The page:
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Campaign Notebook

AFL-CIO to spend $200m on 2008 vote

WASHINGTON - The AFL-CIO and its member unions said yesterday they will spend an estimated $200 million on the 2008 elections, including $53 million devoted to grass-roots mobilization.

In addition, the nation's largest labor federation said it would deploy more than 200,000 volunteers leading up to the election, focusing on battleground states such as Ohio, Pennsylvania, Minnesota, Michigan, and Wisconsin.

The AFL-CIO and its unions spent an estimated $150 million during the 2004 presidential elections, but Democrats came up short in their bid for the White House and congressional control.


Fund-raiser denied bail

REDWOOD CITY, Calif. - Fallen Democratic fund-raiser Norman Hsu was ordered held without bail yesterday, and his lawyer attacked the FBI for allegedly extracting a confession while the convicted swindler was hospitalized after an apparent suicide attempt.

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Hsu appeared briefly in San Mateo Superior Court on a 15-year-old grand theft conviction, one day after federal authorities charged him in New York with bilking investors out of $60 million, some of which investigators said he donated to Democratic candidates and causes.

Hsu, 56, did not speak while his lawyer asked a judge to return the $2 million Hsu had posted as bail before skipping a court date earlier this month. Deputy Attorney General Ron Smetana said prosecutors would oppose the return of the money.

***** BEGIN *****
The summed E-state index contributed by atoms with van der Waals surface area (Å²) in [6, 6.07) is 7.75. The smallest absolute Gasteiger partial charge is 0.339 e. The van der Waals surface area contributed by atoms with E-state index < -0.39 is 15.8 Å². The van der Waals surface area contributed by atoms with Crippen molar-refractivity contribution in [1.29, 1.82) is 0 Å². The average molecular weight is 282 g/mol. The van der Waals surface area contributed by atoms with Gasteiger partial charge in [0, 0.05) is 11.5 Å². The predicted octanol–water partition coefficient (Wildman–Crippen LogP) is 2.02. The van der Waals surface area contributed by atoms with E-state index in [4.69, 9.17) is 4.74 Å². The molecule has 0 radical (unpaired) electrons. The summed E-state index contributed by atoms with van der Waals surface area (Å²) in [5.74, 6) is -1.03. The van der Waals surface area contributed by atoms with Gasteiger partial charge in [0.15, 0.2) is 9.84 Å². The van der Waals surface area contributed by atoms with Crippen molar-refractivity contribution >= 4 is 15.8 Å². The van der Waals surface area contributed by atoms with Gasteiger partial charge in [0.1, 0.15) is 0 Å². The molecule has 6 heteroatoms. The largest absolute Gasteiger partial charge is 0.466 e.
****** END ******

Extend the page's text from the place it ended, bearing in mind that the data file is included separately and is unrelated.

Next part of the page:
"If the federal charges are correct, then the money is stolen," he said outside court. "It would be inappropriate to return it."


Edwards offers school plan

John Edwards wants to take successful education measures in his native North Carolina across the country as president.

At a middle school in Des Moines yesterday, the Democratic presidential contender unveiled an education plan that includes creating a national version of the "Smart Start" early childhood education program in North Carolina. It also calls for a "School Success Fund," also used in North Carolina, to put experienced teachers into struggling schools.

In a policy statement, Edwards said giving all children an equal chance to get a quality education is a commitment that is at the core of his plan to build a country "where everyone has a chance to succeed."

Other key provisions of the plan include a partnership to provide quality schooling to every 4-year-old, higher pay of up to $15,000 a year for teachers who go into high-poverty schools, a National Teacher University to recruit and train 1,000 top college students a year, an overhaul of the No Child Left Behind law, and an initiative to build or expand 1,000 successful schools.


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